British Journal of Nutrition

  • British Journal of Nutrition / Volume 108 / Issue 10 / November 2012, pp 1764-1772
  • Copyright © The Authors 2012. The online version of this article is published within an Open Access environment subject to the conditions of the Creative Commons Attribution-NonCommercial-ShareAlike licence < http://creativecommons.org/licenses/by-nc-sa/2.5/>. The written permission of Cambridge University Press must be obtained for commercial re-use.
  • DOI: http://dx.doi.org/10.1017/S0007114511007288 (About DOI), Published online: 16 January 2012
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Full Papers

Metabolism and Metabolic Studies

A high-fat diet containing whole walnuts (Juglans regia) reduces tumour size and growth along with plasma insulin-like growth factor 1 in the transgenic adenocarcinoma of the mouse prostate model

Paul A. Davisa1 c1, Vihas T. Vasua2 p1, Kishorchandra Gohila2, Hyunsook Kima1, Imran H. Khana3, Carroll E. Crossa2 and Wallace Yokoyamaa4

a1 Department of Nutrition, University of California, Davis, CA 95616, USA

a2 Department of Internal Medicine, Division of Pulmonary and Critical Care Medicine, University of California, Davis, CA 95616, USA

a3 Department of Pathology and Laboratory Medicine, Center for Comparative Medicine, University of California, Davis, CA 95616, USA

a4 Processed Foods Research, US Department of Agriculture, Western Regional Research Center, Agricultural Research Service, Albany, CA 94710, USA

Abstract

Prostate cancer (PCa) has been linked to fat intake, but the effects of both different dietary fat levels and types remain inconsistent and incompletely characterised. The effects on PCa in the transgenic adenocarcinoma of the mouse prostate (TRAMP) cancer model of an elevated fat (20 % of energy as fat) diet containing 155 g of whole walnuts were compared to those of an elevated fat (20 % of energy as soyabean oil) diet with matched macronutrients, tocopherols as well as a low-fat (8 % of energy as soyabean oil) diet. Mice, starting at 8 weeks of age, consumed one of the three different diets ad libitum; and prostates, livers and blood were obtained after 9, 18 or 24 weeks of feeding. No differences were observed in whole animal growth rates in either high-fat (HF) diet group, but prostate tumour weight and growth rate were reduced in the walnut diet group. Walnut diet group prostate weight, plasma insulin-like growth factor 1, resistin and LDL were lower at 18 weeks, while no statistically significant prostate weight differences by diet were seen at 9 or 24 weeks. Multiple metabolites in the livers differed by diet at 9 and 18 weeks. The walnut diet's beneficial effects probably represent the effects of whole walnuts' multiple constituents and not via a specific fatty acid or tocopherols. Moreover, as the two HF diets had dissimilar effects on prostate tumour growth rate and size, and yet had the same total fat and tocopherol composition and content, this suggests that these are not strongly linked to PCa growth.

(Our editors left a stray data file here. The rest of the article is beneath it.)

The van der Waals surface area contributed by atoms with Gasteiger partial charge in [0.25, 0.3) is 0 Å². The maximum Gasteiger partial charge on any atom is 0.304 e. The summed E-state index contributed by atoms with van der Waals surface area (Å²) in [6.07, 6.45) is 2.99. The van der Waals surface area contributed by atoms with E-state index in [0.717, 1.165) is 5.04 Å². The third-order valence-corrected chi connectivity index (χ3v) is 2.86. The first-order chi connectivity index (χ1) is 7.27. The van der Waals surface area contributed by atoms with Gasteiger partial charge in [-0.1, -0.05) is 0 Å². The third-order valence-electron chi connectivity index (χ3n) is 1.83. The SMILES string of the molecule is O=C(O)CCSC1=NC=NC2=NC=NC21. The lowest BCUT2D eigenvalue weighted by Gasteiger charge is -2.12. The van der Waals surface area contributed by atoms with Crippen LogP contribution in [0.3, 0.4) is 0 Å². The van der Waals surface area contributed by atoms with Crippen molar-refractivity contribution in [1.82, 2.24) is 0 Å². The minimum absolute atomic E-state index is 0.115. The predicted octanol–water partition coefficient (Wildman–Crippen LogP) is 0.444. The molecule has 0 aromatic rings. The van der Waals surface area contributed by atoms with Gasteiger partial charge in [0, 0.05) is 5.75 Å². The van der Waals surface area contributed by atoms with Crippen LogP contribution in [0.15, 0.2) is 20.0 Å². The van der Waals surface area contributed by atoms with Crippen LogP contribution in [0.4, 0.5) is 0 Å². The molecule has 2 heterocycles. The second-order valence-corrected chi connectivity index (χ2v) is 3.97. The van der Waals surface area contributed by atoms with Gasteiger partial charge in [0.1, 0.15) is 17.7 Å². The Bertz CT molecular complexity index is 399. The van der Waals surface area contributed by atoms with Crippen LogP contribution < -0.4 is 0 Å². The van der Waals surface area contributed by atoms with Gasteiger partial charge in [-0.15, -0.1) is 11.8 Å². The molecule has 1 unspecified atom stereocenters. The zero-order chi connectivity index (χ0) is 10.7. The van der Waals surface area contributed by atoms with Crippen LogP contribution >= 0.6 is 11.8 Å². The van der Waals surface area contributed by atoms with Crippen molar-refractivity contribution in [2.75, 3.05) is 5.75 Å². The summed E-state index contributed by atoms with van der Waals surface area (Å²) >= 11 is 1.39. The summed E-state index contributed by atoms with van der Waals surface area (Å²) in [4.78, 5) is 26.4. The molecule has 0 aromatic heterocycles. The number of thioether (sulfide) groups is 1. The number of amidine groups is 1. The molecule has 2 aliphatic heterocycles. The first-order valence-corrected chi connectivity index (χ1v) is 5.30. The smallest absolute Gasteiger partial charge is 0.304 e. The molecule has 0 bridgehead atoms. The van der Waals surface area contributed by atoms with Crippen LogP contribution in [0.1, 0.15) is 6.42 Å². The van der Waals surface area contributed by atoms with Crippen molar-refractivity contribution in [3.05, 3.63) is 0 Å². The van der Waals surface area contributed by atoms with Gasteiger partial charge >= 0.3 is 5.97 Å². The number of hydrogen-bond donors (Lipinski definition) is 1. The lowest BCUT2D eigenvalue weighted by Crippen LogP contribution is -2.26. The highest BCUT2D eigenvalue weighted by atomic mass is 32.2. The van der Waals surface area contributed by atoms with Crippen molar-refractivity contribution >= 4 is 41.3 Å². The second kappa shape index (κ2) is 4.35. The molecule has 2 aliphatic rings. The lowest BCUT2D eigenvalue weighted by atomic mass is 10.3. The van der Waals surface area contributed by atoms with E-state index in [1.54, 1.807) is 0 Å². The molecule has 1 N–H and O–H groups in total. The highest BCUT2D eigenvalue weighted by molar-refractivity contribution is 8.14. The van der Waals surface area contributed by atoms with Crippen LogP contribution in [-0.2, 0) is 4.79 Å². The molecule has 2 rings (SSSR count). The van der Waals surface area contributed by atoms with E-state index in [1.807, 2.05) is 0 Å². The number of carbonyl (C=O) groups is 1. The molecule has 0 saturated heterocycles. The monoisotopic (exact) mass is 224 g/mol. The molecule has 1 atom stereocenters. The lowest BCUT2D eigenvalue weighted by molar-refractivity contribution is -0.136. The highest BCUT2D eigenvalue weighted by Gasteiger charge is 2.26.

(Received October 10 2011)

(Revised December 06 2011)

(Accepted December 06 2011)

(Online publication January 16 2012)

Key Words:

  • Prostate cancer;
  • Transgenic adenocarcinoma of the mouse prostate model;
  • Fat;
  • Whole foods;
  • Insulin-like growth factor 1;
  • Chemoprevention

Correspondence:

c1 Corresponding author: Dr P. A. Davis, +1 530 752 8966, email padavis@ucdavis.edu

p1 Present address: Department of Medicine, Division of Oncology, National Jewish Health, Denver, CO 80 206, USA.

Footnotes

  Abbreviations: GUI, genitourinary intact; HF, high-fat diet; IGF-1, insulin-like growth factor 1; LF, low-fat diet; NE, neuroendocrine; PCa, prostate cancer; TRAMP, transgenic adenocarcinoma of the mouse prostate; WW, whole walnut diet

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